All posts tagged The Future of Drones

The Future of Drones: Wikistrat Report

The Future of Drones

The Future of Drones

The drone age is coming. It has been estimated that annual spending on them around the world will almost double to $11.4 billion by 2022. This may prove to be an underestimation as the range of applications to which they are put expands rapidly. As is often the case, the new technology has been driven by the military, and drones are still identified with targeted killings, but this is likely to rapidly change as their civilian uses grow.

This drone revolution has massive implications, ranging from legal and moral to economic and geopolitical. It will be a deeply disruptive technology, able on the one hand to provide undreamt-of capacities to impoverished people and countries, and on the other to widen the gap between haves and have-nots. It may prove a creative, empowering experience, but also has the potential to be destructive, destabilizing and divisive.

In this simulation, Wikistrat asked its strategic community to explore the ways in which drone technologies of every kind could reshape political, economic, social, security, environmental and legal landscapes over the next twenty years and in the process the look and feel of a future world after the “drone revolution.” Across 12 days, 90 analysts from around the world collaboratively developed some fifty scenarios as to their possible uses and implications. Read More →

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Insights from the Wiki: Drones Revolutionize Farming

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Wikistrat recently concluded a geostrategic simulation titled “The Future of Drones.” The following is a scenario produced in the simulation called “Drones Revolutionize Farming.”

Agricultural applications will be one of the most important and popular civil uses of drones within the next decade. The ability for one person with a little tech knowledge to take over all surveying, fertilizing, seeding, and dusting will transform the agricultural industry.

Drones, including both fixed wing aircraft and quadcopters, are uniquely suited to provide affordable surveying and multi-spectral imaging capacity to farmers who want to maximize their crop yields and reduce the amount they pay for labor. Drones will greatly enhance farmers’ ability to obtain and utilize multi-spectral and hyper-spectral imagining to detect issues with crops before they harm crop yields. Disease and nutrient deficiencies will become more preventable with the help of drones.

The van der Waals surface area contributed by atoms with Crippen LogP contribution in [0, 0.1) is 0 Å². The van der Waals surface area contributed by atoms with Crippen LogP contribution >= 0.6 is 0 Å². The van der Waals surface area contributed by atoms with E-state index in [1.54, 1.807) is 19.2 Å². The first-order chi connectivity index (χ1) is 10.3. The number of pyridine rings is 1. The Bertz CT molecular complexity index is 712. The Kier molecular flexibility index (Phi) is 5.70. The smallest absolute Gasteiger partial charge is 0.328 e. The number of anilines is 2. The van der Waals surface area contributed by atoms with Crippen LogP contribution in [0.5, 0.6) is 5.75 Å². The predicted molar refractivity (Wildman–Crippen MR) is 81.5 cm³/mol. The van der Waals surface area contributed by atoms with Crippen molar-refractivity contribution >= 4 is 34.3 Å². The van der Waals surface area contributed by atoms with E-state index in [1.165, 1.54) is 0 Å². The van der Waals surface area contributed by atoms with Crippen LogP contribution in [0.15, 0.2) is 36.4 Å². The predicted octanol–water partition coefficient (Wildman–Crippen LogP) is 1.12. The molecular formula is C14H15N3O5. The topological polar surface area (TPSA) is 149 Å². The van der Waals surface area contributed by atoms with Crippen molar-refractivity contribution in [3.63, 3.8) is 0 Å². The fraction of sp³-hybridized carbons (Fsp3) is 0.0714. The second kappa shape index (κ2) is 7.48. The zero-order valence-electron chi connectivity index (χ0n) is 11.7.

Drones also have the ability to autonomously lay seeds, fertilize soil, and spray pesticides. All farmers will have to do is program the drones to fly a certain pattern over their fields. This will effectively automate most of the farming process, including harvesting which will be done by autonomous tractors and other vehicles. Since drones will be able to fly at low altitudes too low for manned vehicles, the spraying of pesticides can be more exact, resulting in more precise spraying with less drift beyond the limits of the field sprayed.

In addition, drones would be used by cattle farmers to keep count of their livestock either stolen or gone astray, or assist farmers in the herding of their cattle – keeping them in a safe area or driving them to market or to/from grazing areas. While animal welfare groups would use drones to monitor any wrong-doing at factory farms such as checking feedlots and gathering evidence where farming activities cause animals horrible distress. Read More →

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New Wikistrat Simulation: The Future of Drones

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Editor’s Note: Wikistrat’s latest community-wide simulation, “The Future of Drones”, has just launched and will run from July 18th to July 29th.

Drones are rapidly becoming “the gun that won globalization” or “settled” the many “frontiers” associated with that historical phenomenon’s incredibly fast expansion – in its modern form – over the past two to three decades.

Like this modern expression of globalization, drones arrive with a distinct American pedigree and initial applications (the so-called “Long War”). But, as with any aspect of globalization, these technologies and applications quickly mutate beyond such origins into something far larger and more profound, essentially reshaping the future landscapes of conflict, law enforcement, social control, and government itself. The temptation here is to resort to fatalistic Orwellian projections (“It all represents a huge extension of government power!”), but in truth, we are just at the beginning of a very long and highly fluid legal/political tussle over the proper uses of drone technologies – with virtually nothing “carved in stone” at this time.

In this simulation, Wikistrat asks its strategic community to tell the specific story of ways in which one future application of drone technologies (air/maritime/land unmanned vehicle) reshapes political, economic, social, security, environmental and legal landscapes. The focus here is on tracking imagined secondary/tertiary/beyond consequences – in effect, helping the reader to understand the appearance and feel of a future world full of drone applications.

Want to participate in simulations like these? Apply for membership to the analytic community here.

Stay tuned to Wikistrat’s Facebook and Twitter channels for updates and insights from this simulation!

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